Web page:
A New York community group is asking the Federal Reserve to delay approval of KeyCorp's plan to open a string of supermarket branches in New Hampshire.
Bronx-based Inner City Press/Community on the Move objected that though KeyCorp wants to open seven branches in the Granite State, it plans to close nearly 400 of its 1,284 branches by 2000. About 200 of those closings are slated to occur in the next 12 months.
In addition, the company has closed 149 branches in the past two years.
"The proposed transaction is not bad in and of itself, but we think KeyCorp's record is not good, and made even more troubling by its repeated public projections of massive branch closures," said the group's executive director, Matthew Lee.
Inner City Press has asked the Federal Reserve Bank of Cleveland to require KeyCorp to identify each branch it plans to close in the next year.
In addition, Mr. Lee said he suspects KeyCorp of prescreening potential loan applicants who are members of a minority by discouraging them from coming in to fill out loan applications. Prescreening is illegal under the Fair Housing Act and the Equal Credit Opportunity Act.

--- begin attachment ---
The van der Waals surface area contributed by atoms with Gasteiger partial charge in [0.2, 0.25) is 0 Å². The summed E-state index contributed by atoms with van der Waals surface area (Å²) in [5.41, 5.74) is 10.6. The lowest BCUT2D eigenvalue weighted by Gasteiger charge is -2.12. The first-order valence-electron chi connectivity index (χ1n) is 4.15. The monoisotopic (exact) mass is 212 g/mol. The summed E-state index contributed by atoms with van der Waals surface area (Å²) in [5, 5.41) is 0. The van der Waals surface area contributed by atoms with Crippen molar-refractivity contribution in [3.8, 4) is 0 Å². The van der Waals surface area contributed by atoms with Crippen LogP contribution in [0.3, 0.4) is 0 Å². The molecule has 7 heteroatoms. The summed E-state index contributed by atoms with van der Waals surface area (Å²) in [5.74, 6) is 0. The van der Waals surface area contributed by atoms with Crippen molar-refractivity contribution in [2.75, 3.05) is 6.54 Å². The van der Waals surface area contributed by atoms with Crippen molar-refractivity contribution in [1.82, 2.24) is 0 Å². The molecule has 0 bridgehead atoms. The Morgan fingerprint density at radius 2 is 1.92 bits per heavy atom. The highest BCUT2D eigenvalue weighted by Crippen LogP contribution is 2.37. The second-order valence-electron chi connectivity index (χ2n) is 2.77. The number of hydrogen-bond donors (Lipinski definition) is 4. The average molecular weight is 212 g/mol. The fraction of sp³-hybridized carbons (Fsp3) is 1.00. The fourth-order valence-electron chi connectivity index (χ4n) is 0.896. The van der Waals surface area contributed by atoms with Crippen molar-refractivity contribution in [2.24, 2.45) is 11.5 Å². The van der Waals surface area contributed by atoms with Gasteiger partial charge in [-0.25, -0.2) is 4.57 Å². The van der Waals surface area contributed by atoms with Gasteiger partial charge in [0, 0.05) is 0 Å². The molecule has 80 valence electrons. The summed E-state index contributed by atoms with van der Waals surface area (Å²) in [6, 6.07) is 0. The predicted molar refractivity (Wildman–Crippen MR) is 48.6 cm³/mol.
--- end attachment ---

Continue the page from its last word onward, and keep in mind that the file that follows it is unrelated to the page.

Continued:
"For the few loans they do make to African-Americans, there are no denials, and that's a red flag to us," Mr. Lee said.
KeyCorp spokesman John Fuller argued that Mr. Lee's objections are unrelated to the pending application.
"While we don't know where they'll be, we have said we may be closing a number of branches over the next several years," Mr. Fuller said. "But the New Hampshire situation doesn't figure into that - we're expanding services there, and we've followed the right process on this application."
But Mr. Lee's protest has already had an effect on KeyCorp's application. The Fed on June 14 asked KeyCorp to provide information on past branch closings, including how many have occurred in low-income and moderate-income census tracts.
"Matt Lee has certainly caused the Fed to be more cautious with this application," said Francis X. Grady, a partner with the Cleveland law firm Grady & Associates. "He is forcing regulators to be very thorough."